Simple Community


It really doesn’t seem that long ago. Remember the days when friends would just pop in? You’d hear a knock at the door and a voice calling out, “Anyone home?”

You’d invite your visitors in and put the kettle on. You’d grab the biscuit tin then sit down for a good chat. There didn’t have to be an invitation weeks in advance giving you enough time to have your house looking like a display home. The only cleaning up would be straightening up a few bits and pieces as you headed towards the door to see who was there.

There used to be a spontaneity about getting together with friends.

Now it all has to be carefully orchestrated so most of the time we just don’t bother.

Our lives have got busier with each family member heading in different directions for a range of activities so it’s probably wise to give a quick call before visiting or to invite friends over but what can we do to reignite that sense of community?

Many times the people who would drop in would be neighbours. They’d walk across the road or down the street for a cuppa and we would drop in at their place. How many people do you know in your own street?

If we run out of ingredients for something we’re making for dinner there are several places in our suburb that we can dash out to for whatever we need at any hour of the day. We just jump in the car and we’re back home with what we need in minutes. It didn’t used to be that way. Shops weren’t always open and not everyone had a car to get to the shops anyway. We’d go next door or over the road and borrow what we needed until shopping day. We’d also lend out whatever our neighbours needed. We’ve lost that reliance on each other and lost community in the process.

Our world is constantly changing and we can’t go back.

It’s tempting to think we should just try to turn back the clock and start doing the things we used to do but that’s not the answer. It’s community we want to regain, not the way we used to see it expressed. The shape of our lives has changed but there’s still a need to connect with others. The old ways don’t work anymore but that doesn’t mean that we can’t experience community.

It’s interesting to note that around 40% of Australians say the place they experience community is the local shopping centre.

If the greatest sense of community that people feel is being in the middle of a sea of nameless faces, we’ve got a lot of work to do to see people fully engage with others and experience a deeper sense of community.

We can’t go back to what was but how can we move forward to regain community? How can we create significant relationships with those around us?

I guess the first step is to realise that relationship is far more important than so much of the stuff we’ve put in its place. What are some practical things that we can do to demonstrate that?

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Who are our new neighbours?

neighbours.jpgDo you know who’s on the other side of your fence?

We don’t seem to chat across the fence or drop in next door for a cup of sugar anymore, but does that mean we’ve lost a sense of neighbourhood. It would seem the answer is yes … and no.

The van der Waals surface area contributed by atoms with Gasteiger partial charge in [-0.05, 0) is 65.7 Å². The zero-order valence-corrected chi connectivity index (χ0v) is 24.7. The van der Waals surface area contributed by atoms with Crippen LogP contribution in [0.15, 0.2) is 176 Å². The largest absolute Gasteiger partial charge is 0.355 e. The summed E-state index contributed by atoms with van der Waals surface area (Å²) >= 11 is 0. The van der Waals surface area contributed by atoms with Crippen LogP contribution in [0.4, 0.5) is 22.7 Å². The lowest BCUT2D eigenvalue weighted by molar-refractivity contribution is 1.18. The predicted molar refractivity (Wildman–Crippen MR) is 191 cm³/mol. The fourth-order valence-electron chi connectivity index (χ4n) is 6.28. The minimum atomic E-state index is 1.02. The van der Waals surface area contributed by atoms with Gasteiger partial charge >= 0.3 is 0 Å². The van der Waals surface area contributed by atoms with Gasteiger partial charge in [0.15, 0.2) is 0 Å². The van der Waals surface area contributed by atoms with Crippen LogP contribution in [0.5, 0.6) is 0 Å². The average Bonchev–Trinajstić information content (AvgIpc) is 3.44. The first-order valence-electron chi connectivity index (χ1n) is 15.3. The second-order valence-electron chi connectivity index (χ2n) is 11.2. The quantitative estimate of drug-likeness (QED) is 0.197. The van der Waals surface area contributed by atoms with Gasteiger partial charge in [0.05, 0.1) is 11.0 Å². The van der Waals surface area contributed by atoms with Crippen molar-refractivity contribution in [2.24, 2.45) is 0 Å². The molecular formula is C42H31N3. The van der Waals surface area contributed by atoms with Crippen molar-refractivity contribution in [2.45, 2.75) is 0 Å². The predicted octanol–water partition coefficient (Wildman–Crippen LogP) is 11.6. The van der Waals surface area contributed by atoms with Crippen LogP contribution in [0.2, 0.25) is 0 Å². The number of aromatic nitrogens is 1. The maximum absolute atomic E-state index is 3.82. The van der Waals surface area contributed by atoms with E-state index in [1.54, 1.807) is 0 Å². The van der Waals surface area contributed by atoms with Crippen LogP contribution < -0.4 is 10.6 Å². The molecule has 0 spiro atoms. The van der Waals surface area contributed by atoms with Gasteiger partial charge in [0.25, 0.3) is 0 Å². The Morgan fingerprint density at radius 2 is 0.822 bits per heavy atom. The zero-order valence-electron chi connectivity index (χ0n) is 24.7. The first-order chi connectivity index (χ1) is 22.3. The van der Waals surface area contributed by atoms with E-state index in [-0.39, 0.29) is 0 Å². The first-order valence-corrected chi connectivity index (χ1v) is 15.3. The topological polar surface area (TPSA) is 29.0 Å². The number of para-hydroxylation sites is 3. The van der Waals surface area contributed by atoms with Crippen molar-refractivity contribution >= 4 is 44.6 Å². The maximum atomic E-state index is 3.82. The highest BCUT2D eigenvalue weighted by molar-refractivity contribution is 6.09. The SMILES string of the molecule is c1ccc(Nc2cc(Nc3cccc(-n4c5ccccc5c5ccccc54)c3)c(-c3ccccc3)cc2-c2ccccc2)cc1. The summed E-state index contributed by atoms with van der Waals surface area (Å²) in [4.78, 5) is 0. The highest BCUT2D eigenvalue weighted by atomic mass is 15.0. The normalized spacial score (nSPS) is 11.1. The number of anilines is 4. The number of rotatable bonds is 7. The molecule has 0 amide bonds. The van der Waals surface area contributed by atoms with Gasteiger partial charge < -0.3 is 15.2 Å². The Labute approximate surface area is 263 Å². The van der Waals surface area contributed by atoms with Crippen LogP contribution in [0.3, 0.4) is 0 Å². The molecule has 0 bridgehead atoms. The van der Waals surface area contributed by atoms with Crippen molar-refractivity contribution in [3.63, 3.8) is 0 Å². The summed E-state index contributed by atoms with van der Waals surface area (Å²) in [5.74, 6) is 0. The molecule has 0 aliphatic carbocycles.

Researchers are saying that while we may not interact with those living in our own street we’ve simply shifted from suburbia to the office. We’re being told that the people we see each day in our workplace have become our new neighbours.

OFFICES are replacing traditional neighbourhoods as people prefer to befriend co-workers instead of those living down the street and busy careers limit opportunities for socialising.

KPMG demographer Bernard Salt said many people opted to talk to their workmates across the office partition rather than chat to their neighbours over the

We’ve only been in our current house for about five months and we haven’t got to know our neighbours very well but we have introduced ourselves to the people either side of us and we wave a cheery hello to others in the street. Still, it’s not quite the same as when I was growing up and we’d wander from house to house with friends in the street.

Do you know the people in your street or do you socialise more with workmates?

A recent survey of 2100 Australian households for NRMA Insurance found nearly half the population never or rarely spoke to their neighbours.

A third of people said they were too busy to get to know the people over the fence and just one in five knew all of their neighbours’ names, the poll

Have we lost something by changing our ‘neighbourhood’? It’s great to have healthy friendships with the people we see each day at work but knowing that you can depend on those in your street and that they can rely on you to watch out for their interests is something that workplace friendships can’t replace.

If you had an emergency at home could you call on the person next door? Do they know that they can call on you if they need help?

Socialising with workmates means we’re more likely to have common interests, after all we work in the same industry, but I wonder if that means that we lose the diversity of connecting with people from quite different waks of life.

What’s your idea of neighbourhood? I’d really appreciate your thoughts. Please leave a comment or two.

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